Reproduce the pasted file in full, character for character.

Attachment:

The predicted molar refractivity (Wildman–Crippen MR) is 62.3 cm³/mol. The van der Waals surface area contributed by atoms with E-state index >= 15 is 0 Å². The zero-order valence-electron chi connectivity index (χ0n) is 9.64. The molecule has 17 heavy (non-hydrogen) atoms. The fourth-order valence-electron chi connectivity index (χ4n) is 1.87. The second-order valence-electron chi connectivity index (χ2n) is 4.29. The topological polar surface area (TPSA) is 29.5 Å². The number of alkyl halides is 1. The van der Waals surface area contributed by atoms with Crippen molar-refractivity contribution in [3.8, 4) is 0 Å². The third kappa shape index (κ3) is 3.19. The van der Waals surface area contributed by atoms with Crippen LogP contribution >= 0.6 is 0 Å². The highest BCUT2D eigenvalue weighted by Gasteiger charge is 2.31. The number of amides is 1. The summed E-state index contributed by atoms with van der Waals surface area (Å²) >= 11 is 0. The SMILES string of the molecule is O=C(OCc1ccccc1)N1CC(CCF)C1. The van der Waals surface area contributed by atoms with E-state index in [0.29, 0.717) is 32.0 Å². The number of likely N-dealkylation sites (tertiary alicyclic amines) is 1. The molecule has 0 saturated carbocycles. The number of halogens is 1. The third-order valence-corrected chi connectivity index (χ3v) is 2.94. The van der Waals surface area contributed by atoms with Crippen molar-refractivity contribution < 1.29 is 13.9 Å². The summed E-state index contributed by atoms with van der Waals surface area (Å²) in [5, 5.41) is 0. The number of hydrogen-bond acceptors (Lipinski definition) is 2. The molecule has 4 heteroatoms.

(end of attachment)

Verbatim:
The predicted molar refractivity (Wildman–Crippen MR) is 62.3 cm³/mol. The van der Waals surface area contributed by atoms with E-state index >= 15 is 0 Å². The zero-order valence-electron chi connectivity index (χ0n) is 9.64. The molecule has 17 heavy (non-hydrogen) atoms. The fourth-order valence-electron chi connectivity index (χ4n) is 1.87. The second-order valence-electron chi connectivity index (χ2n) is 4.29. The topological polar surface area (TPSA) is 29.5 Å². The number of alkyl halides is 1. The van der Waals surface area contributed by atoms with Crippen molar-refractivity contribution in [3.8, 4) is 0 Å². The third kappa shape index (κ3) is 3.19. The van der Waals surface area contributed by atoms with Crippen LogP contribution >= 0.6 is 0 Å². The highest BCUT2D eigenvalue weighted by Gasteiger charge is 2.31. The number of amides is 1. The summed E-state index contributed by atoms with van der Waals surface area (Å²) >= 11 is 0. The SMILES string of the molecule is O=C(OCc1ccccc1)N1CC(CCF)C1. The van der Waals surface area contributed by atoms with E-state index in [0.29, 0.717) is 32.0 Å². The number of likely N-dealkylation sites (tertiary alicyclic amines) is 1. The molecule has 0 saturated carbocycles. The number of halogens is 1. The third-order valence-corrected chi connectivity index (χ3v) is 2.94. The van der Waals surface area contributed by atoms with Crippen molar-refractivity contribution < 1.29 is 13.9 Å². The summed E-state index contributed by atoms with van der Waals surface area (Å²) in [5, 5.41) is 0. The number of hydrogen-bond acceptors (Lipinski definition) is 2. The molecule has 4 heteroatoms.